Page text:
On May 23, the Food and Drug Administration (FDA) issued a letter to the food industry “strongly support[ing]” the use of “Best If Used By” labeling to describe the date when a food will be at its best flavor and quality. 1/ FDA believes that standardizing the use of date labels for quality reasons will be one helpful step in reducing food waste. Importantly, date labeling is generally not required at the federal level other than for infant formula. It is, however, required by some states. The FDA guidance indicates that when date labeling is used for quality reasons, the recommended introductory phrase is “Best If Used By” – the same phrase recommended by a voluntary industry labeling initiative spearheaded by the Grocery Manufacturers Association (GMA) and the Food Marketing Institute (FMI).
The letter starts by noting that approximately 30 percent of food is lost or wasted at the retail and consumer level, amounting to approximately 133 billion pounds of food worth $161 billion each year. FDA has found that food waste by consumers can result from fears about food safety caused by misunderstanding around what the introductory phrases on product date labels mean (e.g., “Best If Used by,” “Use By,” and “Sell By”), along with uncertainty about storage of perishable foods. The agency cites a source estimating that confusion over date labeling accounts for approximately 20 percent of consumer food waste.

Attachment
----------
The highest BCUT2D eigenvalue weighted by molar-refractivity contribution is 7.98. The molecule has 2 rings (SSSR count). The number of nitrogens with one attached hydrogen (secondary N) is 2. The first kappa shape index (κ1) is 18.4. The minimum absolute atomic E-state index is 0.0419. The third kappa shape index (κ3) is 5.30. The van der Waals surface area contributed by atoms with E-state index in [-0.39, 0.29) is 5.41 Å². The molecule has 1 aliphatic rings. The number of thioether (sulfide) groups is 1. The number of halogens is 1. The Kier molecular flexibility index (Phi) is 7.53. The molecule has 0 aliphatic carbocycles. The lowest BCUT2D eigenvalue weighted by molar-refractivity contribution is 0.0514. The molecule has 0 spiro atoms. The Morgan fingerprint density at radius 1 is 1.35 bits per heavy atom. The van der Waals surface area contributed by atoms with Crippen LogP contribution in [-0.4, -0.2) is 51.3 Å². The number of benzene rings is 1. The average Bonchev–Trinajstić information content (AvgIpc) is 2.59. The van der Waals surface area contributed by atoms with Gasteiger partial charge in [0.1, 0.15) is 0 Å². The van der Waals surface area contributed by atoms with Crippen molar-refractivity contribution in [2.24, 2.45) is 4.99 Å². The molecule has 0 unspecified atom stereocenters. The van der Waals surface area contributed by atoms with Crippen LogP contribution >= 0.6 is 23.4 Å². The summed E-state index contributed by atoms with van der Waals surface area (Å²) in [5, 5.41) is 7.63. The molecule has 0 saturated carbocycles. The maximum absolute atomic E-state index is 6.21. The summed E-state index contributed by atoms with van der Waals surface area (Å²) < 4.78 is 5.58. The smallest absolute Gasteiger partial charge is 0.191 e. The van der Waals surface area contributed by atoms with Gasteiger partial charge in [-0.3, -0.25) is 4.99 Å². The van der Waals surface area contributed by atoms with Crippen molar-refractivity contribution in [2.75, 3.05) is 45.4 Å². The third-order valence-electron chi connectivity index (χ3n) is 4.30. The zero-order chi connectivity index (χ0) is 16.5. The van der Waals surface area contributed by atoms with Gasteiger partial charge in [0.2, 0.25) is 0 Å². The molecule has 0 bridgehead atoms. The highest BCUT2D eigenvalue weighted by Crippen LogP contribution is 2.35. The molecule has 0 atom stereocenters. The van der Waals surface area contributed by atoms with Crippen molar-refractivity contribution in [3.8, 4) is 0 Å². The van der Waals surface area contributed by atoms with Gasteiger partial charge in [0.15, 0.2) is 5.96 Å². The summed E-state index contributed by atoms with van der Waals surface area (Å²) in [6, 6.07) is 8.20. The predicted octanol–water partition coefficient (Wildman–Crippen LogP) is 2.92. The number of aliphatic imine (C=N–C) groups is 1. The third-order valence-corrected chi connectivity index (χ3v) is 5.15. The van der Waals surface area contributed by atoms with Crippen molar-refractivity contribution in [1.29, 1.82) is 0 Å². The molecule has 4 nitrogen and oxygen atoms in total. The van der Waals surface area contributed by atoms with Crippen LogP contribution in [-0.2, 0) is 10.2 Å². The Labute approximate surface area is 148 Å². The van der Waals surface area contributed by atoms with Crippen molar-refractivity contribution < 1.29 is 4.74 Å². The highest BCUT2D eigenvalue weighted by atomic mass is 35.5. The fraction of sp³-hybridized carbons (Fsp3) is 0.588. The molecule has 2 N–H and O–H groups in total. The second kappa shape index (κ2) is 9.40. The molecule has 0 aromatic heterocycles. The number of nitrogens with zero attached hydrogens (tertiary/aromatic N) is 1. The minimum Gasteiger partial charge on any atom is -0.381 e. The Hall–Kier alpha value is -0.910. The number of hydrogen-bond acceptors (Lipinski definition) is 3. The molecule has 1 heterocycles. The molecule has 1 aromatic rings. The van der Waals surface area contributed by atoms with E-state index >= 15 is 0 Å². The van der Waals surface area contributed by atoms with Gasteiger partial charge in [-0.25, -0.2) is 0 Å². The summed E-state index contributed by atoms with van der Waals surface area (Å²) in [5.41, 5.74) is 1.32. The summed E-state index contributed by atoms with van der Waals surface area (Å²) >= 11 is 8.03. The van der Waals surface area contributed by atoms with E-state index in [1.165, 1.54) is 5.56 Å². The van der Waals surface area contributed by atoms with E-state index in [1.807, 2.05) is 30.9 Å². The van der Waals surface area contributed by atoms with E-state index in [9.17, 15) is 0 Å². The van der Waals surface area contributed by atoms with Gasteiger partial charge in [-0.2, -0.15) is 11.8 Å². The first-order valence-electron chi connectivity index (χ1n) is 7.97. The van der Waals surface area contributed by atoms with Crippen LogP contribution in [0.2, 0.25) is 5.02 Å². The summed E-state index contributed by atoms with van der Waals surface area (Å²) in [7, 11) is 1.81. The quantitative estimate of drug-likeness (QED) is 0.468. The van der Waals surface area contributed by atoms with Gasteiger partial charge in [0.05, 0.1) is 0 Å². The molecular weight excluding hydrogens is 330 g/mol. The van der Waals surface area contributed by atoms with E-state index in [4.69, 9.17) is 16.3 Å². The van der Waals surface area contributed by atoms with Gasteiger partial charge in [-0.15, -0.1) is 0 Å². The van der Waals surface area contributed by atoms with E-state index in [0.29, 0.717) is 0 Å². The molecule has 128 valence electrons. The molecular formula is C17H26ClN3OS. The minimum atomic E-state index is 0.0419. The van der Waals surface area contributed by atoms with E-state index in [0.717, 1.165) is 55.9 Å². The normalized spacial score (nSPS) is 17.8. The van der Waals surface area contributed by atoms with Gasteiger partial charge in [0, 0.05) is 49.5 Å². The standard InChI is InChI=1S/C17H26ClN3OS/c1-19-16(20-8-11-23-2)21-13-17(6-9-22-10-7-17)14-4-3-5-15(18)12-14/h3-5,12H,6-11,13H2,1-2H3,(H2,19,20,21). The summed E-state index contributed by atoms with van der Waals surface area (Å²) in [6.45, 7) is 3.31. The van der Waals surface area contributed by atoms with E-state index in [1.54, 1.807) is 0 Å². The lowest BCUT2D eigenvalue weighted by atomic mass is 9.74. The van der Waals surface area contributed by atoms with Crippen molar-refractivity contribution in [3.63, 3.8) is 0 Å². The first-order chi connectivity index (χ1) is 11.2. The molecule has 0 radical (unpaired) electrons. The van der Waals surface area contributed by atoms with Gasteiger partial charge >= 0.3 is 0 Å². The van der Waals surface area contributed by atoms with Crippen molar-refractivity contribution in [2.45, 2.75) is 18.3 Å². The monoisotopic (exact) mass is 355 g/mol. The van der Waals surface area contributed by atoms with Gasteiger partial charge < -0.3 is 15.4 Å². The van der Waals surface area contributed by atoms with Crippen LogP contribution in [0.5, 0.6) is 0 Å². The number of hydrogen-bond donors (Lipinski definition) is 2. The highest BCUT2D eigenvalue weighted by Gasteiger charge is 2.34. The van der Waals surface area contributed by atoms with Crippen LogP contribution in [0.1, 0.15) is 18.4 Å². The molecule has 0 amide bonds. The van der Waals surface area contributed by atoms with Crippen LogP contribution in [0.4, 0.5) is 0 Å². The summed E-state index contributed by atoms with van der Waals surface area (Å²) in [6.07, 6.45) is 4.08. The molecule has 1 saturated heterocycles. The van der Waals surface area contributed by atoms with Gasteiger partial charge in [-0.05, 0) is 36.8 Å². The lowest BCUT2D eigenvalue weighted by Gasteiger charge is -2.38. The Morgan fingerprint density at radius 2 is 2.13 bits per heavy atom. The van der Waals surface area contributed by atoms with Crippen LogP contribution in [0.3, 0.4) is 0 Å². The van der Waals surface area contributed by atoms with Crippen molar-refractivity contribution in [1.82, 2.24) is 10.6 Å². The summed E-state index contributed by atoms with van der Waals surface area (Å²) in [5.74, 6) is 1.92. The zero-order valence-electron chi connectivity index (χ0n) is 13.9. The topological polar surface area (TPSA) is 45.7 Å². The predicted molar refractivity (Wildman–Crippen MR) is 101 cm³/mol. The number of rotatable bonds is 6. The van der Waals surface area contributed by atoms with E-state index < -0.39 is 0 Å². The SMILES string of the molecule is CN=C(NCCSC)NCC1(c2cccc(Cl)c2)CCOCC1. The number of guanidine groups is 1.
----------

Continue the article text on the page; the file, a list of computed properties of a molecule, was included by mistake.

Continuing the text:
FDA notes that there have been a number of recent efforts to better standardize open date labeling, including:
- Consumer research has found that the introductory phrase “Best If Used By” communicates to consumers the date by which the product will be of optimal quality.
- FDA has engaged in consumer education to raise awareness of food waste, reduce confusion regarding voluntary quality-based date labeling, and provide advice on food storage best practices to reduce waste. The agency explains to consumers that the quality dates indicate the food manufacturer’s estimate of how long a product will retain its best quality; but that if stored properly, a food product should be safe, wholesome, and of good quality after the quality date.
- The U.S. Department of Agriculture (USDA) issued updated information in 2016 encouraging food companies that want to apply a quality-based date label to use the “Best If Used By” introductory phrase to convey to consumers that the product will be of best quality if used by the date shown. 2/
- In 2017, GMA and FMI jointly issued recommendations to simplify and streamline product date labels. The GMA/FMI voluntary initiative recommends that when date labeling is used:
o “Best If Used By” be used to indicate to the consumer that, after a specified date, the product may not taste or perform as expected but is safe to be used or consumed; and
o “Use By” be applied to perishable products that should be consumed by the date on the package and discarded after that date. 3/
The FDA letter concludes: “FDA strongly supports industry’s voluntary industry-wide efforts to use the ‘Best If Used By’ introductory phrase when choosing to include a quality-based date label to indicate when a product will be at its best flavor and quality.” The FDA letter does not address the use of a “Use By” product label for safety reasons.